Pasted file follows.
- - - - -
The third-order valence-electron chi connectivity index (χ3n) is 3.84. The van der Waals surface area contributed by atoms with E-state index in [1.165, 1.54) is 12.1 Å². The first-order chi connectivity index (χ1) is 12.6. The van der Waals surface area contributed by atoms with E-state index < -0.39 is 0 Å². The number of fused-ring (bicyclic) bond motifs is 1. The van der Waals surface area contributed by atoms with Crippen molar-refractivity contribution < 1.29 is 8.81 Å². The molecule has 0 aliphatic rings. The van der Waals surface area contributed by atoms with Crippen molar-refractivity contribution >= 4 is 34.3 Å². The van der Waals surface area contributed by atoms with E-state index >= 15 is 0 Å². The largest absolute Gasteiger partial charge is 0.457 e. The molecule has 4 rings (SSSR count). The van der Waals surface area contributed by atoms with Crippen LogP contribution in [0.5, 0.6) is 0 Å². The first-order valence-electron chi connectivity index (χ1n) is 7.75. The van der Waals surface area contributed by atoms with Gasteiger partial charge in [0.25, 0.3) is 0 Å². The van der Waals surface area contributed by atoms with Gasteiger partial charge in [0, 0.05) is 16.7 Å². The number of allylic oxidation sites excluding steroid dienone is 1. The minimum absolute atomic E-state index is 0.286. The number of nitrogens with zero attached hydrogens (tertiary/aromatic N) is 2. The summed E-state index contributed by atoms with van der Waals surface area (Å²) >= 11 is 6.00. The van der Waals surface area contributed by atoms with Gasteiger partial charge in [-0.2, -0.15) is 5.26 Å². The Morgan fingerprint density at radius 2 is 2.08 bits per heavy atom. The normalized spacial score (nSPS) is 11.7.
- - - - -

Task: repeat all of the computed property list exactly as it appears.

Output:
The third-order valence-electron chi connectivity index (χ3n) is 3.84. The van der Waals surface area contributed by atoms with E-state index in [1.165, 1.54) is 12.1 Å². The first-order chi connectivity index (χ1) is 12.6. The van der Waals surface area contributed by atoms with E-state index < -0.39 is 0 Å². The number of fused-ring (bicyclic) bond motifs is 1. The van der Waals surface area contributed by atoms with Crippen molar-refractivity contribution < 1.29 is 8.81 Å². The molecule has 0 aliphatic rings. The van der Waals surface area contributed by atoms with Crippen molar-refractivity contribution >= 4 is 34.3 Å². The van der Waals surface area contributed by atoms with E-state index >= 15 is 0 Å². The largest absolute Gasteiger partial charge is 0.457 e. The molecule has 4 rings (SSSR count). The van der Waals surface area contributed by atoms with Crippen LogP contribution in [0.5, 0.6) is 0 Å². The first-order valence-electron chi connectivity index (χ1n) is 7.75. The van der Waals surface area contributed by atoms with Gasteiger partial charge in [0.25, 0.3) is 0 Å². The van der Waals surface area contributed by atoms with Gasteiger partial charge in [0, 0.05) is 16.7 Å². The number of allylic oxidation sites excluding steroid dienone is 1. The minimum absolute atomic E-state index is 0.286. The number of nitrogens with zero attached hydrogens (tertiary/aromatic N) is 2. The summed E-state index contributed by atoms with van der Waals surface area (Å²) >= 11 is 6.00. The van der Waals surface area contributed by atoms with Gasteiger partial charge in [-0.2, -0.15) is 5.26 Å². The Morgan fingerprint density at radius 2 is 2.08 bits per heavy atom. The normalized spacial score (nSPS) is 11.7.